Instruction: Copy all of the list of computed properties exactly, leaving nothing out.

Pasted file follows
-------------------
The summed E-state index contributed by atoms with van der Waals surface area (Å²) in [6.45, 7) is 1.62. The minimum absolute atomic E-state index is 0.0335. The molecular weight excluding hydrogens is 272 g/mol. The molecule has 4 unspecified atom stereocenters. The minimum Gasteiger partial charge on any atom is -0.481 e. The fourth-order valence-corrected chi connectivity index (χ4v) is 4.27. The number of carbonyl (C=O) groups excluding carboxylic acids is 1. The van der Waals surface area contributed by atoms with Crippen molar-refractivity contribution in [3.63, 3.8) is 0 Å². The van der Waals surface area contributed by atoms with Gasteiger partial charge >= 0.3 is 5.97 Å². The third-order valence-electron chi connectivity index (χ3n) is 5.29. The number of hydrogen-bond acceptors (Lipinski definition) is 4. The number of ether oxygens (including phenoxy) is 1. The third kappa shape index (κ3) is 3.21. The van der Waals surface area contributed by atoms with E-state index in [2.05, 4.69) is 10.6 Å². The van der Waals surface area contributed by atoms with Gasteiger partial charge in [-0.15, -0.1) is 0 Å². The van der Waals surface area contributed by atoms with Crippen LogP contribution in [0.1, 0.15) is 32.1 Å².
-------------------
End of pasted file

The summed E-state index contributed by atoms with van der Waals surface area (Å²) in [6.45, 7) is 1.62. The minimum absolute atomic E-state index is 0.0335. The molecular weight excluding hydrogens is 272 g/mol. The molecule has 4 unspecified atom stereocenters. The minimum Gasteiger partial charge on any atom is -0.481 e. The fourth-order valence-corrected chi connectivity index (χ4v) is 4.27. The number of carbonyl (C=O) groups excluding carboxylic acids is 1. The van der Waals surface area contributed by atoms with Crippen molar-refractivity contribution in [3.63, 3.8) is 0 Å². The van der Waals surface area contributed by atoms with Gasteiger partial charge >= 0.3 is 5.97 Å². The third-order valence-electron chi connectivity index (χ3n) is 5.29. The number of hydrogen-bond acceptors (Lipinski definition) is 4. The number of ether oxygens (including phenoxy) is 1. The third kappa shape index (κ3) is 3.21. The van der Waals surface area contributed by atoms with E-state index in [2.05, 4.69) is 10.6 Å². The van der Waals surface area contributed by atoms with Gasteiger partial charge in [-0.15, -0.1) is 0 Å². The van der Waals surface area contributed by atoms with Crippen LogP contribution in [0.1, 0.15) is 32.1 Å².